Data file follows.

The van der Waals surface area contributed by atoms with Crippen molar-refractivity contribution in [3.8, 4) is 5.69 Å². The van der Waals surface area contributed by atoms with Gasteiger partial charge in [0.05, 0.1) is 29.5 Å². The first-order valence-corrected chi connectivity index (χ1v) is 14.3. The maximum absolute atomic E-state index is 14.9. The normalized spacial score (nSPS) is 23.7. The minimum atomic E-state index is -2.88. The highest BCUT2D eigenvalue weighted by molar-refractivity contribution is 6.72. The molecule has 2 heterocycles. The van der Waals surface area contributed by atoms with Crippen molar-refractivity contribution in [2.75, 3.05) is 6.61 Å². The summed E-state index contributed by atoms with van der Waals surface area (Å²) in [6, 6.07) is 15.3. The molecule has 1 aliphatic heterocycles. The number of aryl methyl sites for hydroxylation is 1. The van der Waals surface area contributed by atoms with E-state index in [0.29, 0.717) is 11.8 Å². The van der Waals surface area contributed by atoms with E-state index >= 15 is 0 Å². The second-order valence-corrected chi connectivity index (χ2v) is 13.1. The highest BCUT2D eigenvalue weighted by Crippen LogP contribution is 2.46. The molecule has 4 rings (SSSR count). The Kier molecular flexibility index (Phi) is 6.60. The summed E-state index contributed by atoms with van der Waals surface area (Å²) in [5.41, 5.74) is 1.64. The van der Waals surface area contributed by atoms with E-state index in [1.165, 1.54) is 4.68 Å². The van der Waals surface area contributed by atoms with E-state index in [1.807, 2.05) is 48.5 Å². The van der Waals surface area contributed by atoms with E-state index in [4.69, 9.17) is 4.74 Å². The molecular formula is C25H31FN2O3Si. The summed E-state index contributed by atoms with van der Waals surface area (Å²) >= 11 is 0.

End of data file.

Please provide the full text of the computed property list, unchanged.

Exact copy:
The van der Waals surface area contributed by atoms with Crippen molar-refractivity contribution in [3.8, 4) is 5.69 Å². The van der Waals surface area contributed by atoms with Gasteiger partial charge in [0.05, 0.1) is 29.5 Å². The first-order valence-corrected chi connectivity index (χ1v) is 14.3. The maximum absolute atomic E-state index is 14.9. The normalized spacial score (nSPS) is 23.7. The minimum atomic E-state index is -2.88. The highest BCUT2D eigenvalue weighted by molar-refractivity contribution is 6.72. The molecule has 2 heterocycles. The van der Waals surface area contributed by atoms with Crippen molar-refractivity contribution in [2.75, 3.05) is 6.61 Å². The summed E-state index contributed by atoms with van der Waals surface area (Å²) in [6, 6.07) is 15.3. The molecule has 1 aliphatic heterocycles. The number of aryl methyl sites for hydroxylation is 1. The van der Waals surface area contributed by atoms with E-state index in [0.29, 0.717) is 11.8 Å². The van der Waals surface area contributed by atoms with E-state index >= 15 is 0 Å². The second-order valence-corrected chi connectivity index (χ2v) is 13.1. The highest BCUT2D eigenvalue weighted by Crippen LogP contribution is 2.46. The molecule has 4 rings (SSSR count). The Kier molecular flexibility index (Phi) is 6.60. The summed E-state index contributed by atoms with van der Waals surface area (Å²) in [5.41, 5.74) is 1.64. The van der Waals surface area contributed by atoms with E-state index in [1.165, 1.54) is 4.68 Å². The van der Waals surface area contributed by atoms with E-state index in [1.807, 2.05) is 48.5 Å². The van der Waals surface area contributed by atoms with E-state index in [4.69, 9.17) is 4.74 Å². The molecular formula is C25H31FN2O3Si. The summed E-state index contributed by atoms with van der Waals surface area (Å²) >= 11 is 0.